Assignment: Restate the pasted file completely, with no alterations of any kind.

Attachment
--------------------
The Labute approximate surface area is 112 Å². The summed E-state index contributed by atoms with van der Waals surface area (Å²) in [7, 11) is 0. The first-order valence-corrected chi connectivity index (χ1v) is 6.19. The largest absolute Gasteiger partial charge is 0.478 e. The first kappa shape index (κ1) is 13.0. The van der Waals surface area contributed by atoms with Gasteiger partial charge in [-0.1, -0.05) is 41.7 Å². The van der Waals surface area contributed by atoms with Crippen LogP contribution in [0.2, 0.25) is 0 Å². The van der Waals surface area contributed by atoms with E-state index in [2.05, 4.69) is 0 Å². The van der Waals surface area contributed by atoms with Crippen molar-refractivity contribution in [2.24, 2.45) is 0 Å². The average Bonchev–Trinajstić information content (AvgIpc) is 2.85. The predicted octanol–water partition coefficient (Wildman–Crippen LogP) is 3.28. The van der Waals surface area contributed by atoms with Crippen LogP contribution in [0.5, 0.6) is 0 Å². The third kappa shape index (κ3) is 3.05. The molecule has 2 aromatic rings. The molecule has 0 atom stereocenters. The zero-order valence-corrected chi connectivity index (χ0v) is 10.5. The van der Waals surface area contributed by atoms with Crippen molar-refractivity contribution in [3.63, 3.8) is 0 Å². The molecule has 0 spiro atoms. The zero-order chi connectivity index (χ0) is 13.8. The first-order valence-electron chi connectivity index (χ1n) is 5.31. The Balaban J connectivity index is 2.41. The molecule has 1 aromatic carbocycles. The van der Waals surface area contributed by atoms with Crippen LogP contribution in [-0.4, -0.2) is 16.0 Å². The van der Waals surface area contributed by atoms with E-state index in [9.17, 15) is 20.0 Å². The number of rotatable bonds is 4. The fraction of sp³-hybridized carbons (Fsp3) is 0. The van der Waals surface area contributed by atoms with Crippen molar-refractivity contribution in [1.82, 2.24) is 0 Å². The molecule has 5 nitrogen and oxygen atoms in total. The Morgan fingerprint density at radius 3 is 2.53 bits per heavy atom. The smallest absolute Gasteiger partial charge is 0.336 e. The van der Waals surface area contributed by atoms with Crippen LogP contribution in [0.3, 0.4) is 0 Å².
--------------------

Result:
The Labute approximate surface area is 112 Å². The summed E-state index contributed by atoms with van der Waals surface area (Å²) in [7, 11) is 0. The first-order valence-corrected chi connectivity index (χ1v) is 6.19. The largest absolute Gasteiger partial charge is 0.478 e. The first kappa shape index (κ1) is 13.0. The van der Waals surface area contributed by atoms with Gasteiger partial charge in [-0.1, -0.05) is 41.7 Å². The van der Waals surface area contributed by atoms with Crippen LogP contribution in [0.2, 0.25) is 0 Å². The van der Waals surface area contributed by atoms with E-state index in [2.05, 4.69) is 0 Å². The van der Waals surface area contributed by atoms with Crippen molar-refractivity contribution in [2.24, 2.45) is 0 Å². The average Bonchev–Trinajstić information content (AvgIpc) is 2.85. The predicted octanol–water partition coefficient (Wildman–Crippen LogP) is 3.28. The van der Waals surface area contributed by atoms with Crippen LogP contribution in [0.5, 0.6) is 0 Å². The third kappa shape index (κ3) is 3.05. The molecule has 2 aromatic rings. The molecule has 0 atom stereocenters. The zero-order valence-corrected chi connectivity index (χ0v) is 10.5. The van der Waals surface area contributed by atoms with Crippen molar-refractivity contribution in [3.63, 3.8) is 0 Å². The molecule has 0 spiro atoms. The zero-order chi connectivity index (χ0) is 13.8. The first-order valence-electron chi connectivity index (χ1n) is 5.31. The Balaban J connectivity index is 2.41. The molecule has 1 aromatic carbocycles. The van der Waals surface area contributed by atoms with Crippen LogP contribution in [-0.4, -0.2) is 16.0 Å². The van der Waals surface area contributed by atoms with E-state index in [9.17, 15) is 20.0 Å². The number of rotatable bonds is 4. The fraction of sp³-hybridized carbons (Fsp3) is 0. The van der Waals surface area contributed by atoms with Crippen molar-refractivity contribution in [1.82, 2.24) is 0 Å². The molecule has 5 nitrogen and oxygen atoms in total. The Morgan fingerprint density at radius 3 is 2.53 bits per heavy atom. The smallest absolute Gasteiger partial charge is 0.336 e. The van der Waals surface area contributed by atoms with Crippen LogP contribution in [0.3, 0.4) is 0 Å².